This is an appeal from an order of the district court certifying four questions concerning the constitutionality of limits on contributions to a political action committee under the Federal Election Campaign Act as amended in 1976. 1 2 U.S.C. §§ 431-442,

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451-455 (1976) (as amended, 1980). We hear the appeal en banc pursuant to Fed.R.App.P. 35. Standing and jurisdiction are conferred by, inter alia, 2 U.S.C. § 437h(a) (1976). See Buckley v. Valeo, 424 U.S. 1, 8-12, 96 S.Ct. 612, 629-31, 46 L.Ed.2d 659 (1976) (per curiam).

The case turns on important statutory provisions pertaining to entities defined by the Act as political committees. CALPAC is a political committee affiliated with the California Medical Association (CMA). CALPAC and CMA were two of the plaintiffs below. The other plaintiffs were individual members of CMA named Foster and Rose, who are eligible voters with standing to bring the action pursuant to 2 U.S.C. § 437h(a) (1976). The plaintiffs below are appellants here.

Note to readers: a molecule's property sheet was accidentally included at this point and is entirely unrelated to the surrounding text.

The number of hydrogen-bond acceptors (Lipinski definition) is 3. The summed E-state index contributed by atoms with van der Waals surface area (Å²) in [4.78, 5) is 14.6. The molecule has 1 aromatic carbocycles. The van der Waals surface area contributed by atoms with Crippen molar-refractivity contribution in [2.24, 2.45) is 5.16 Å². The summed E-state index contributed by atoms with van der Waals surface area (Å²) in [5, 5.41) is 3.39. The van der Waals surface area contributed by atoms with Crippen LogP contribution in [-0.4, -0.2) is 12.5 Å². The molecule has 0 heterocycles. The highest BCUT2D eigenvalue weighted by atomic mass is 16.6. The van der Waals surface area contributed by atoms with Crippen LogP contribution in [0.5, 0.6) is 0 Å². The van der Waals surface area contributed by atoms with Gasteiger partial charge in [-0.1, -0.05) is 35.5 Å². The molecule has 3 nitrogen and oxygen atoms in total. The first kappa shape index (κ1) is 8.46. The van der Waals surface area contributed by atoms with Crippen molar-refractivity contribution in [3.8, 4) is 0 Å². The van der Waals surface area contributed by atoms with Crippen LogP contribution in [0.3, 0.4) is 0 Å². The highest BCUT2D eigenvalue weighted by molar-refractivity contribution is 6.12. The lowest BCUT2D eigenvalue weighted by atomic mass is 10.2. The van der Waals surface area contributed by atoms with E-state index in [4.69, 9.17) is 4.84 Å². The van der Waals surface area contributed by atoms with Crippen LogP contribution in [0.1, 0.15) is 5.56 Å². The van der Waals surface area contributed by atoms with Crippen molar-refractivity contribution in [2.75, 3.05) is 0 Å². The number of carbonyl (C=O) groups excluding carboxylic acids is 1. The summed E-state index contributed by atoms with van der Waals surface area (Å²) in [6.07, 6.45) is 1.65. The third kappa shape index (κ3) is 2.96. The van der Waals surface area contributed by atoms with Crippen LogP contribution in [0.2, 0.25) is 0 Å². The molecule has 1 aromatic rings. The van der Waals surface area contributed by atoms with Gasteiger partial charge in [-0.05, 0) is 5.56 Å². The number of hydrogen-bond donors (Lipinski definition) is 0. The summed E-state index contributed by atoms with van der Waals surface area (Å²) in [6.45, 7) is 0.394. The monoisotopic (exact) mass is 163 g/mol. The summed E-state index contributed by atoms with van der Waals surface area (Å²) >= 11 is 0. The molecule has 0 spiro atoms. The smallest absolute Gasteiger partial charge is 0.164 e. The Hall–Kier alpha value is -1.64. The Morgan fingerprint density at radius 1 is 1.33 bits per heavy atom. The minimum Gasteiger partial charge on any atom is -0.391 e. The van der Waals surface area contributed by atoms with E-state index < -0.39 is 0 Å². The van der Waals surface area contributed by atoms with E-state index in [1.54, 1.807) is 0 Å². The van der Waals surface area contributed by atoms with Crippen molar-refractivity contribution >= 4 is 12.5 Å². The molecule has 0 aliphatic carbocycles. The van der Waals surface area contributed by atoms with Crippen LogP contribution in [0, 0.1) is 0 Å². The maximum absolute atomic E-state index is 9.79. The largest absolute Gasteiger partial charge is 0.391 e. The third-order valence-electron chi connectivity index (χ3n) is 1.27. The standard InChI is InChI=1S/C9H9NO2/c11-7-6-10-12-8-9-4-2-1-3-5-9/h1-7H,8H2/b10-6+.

The appellants make two principal arguments. First, they contend the Act's limit on contributions by CMA to CALPAC is an infringement of their first amendment right of speech and political expression. Second, the appellants challenge the FEC's interpretation of the Act which requires that administrative support given by associations such as CMA to a multicandidate political committee must be counted as part of the dollar limit set on payments to such committees, when, by contrast, a labor union or corporation may give unlimited administrative support to a subspecies of political committee designated under the Act as a "segregated fund." The appellants allege that the FEC's interpretation of the Act is incorrect as a matter of statutory construction, or, that if it is correct, it is unconstitutional. Each of the appellant's principal contentions is erroneous and each is rejected.

I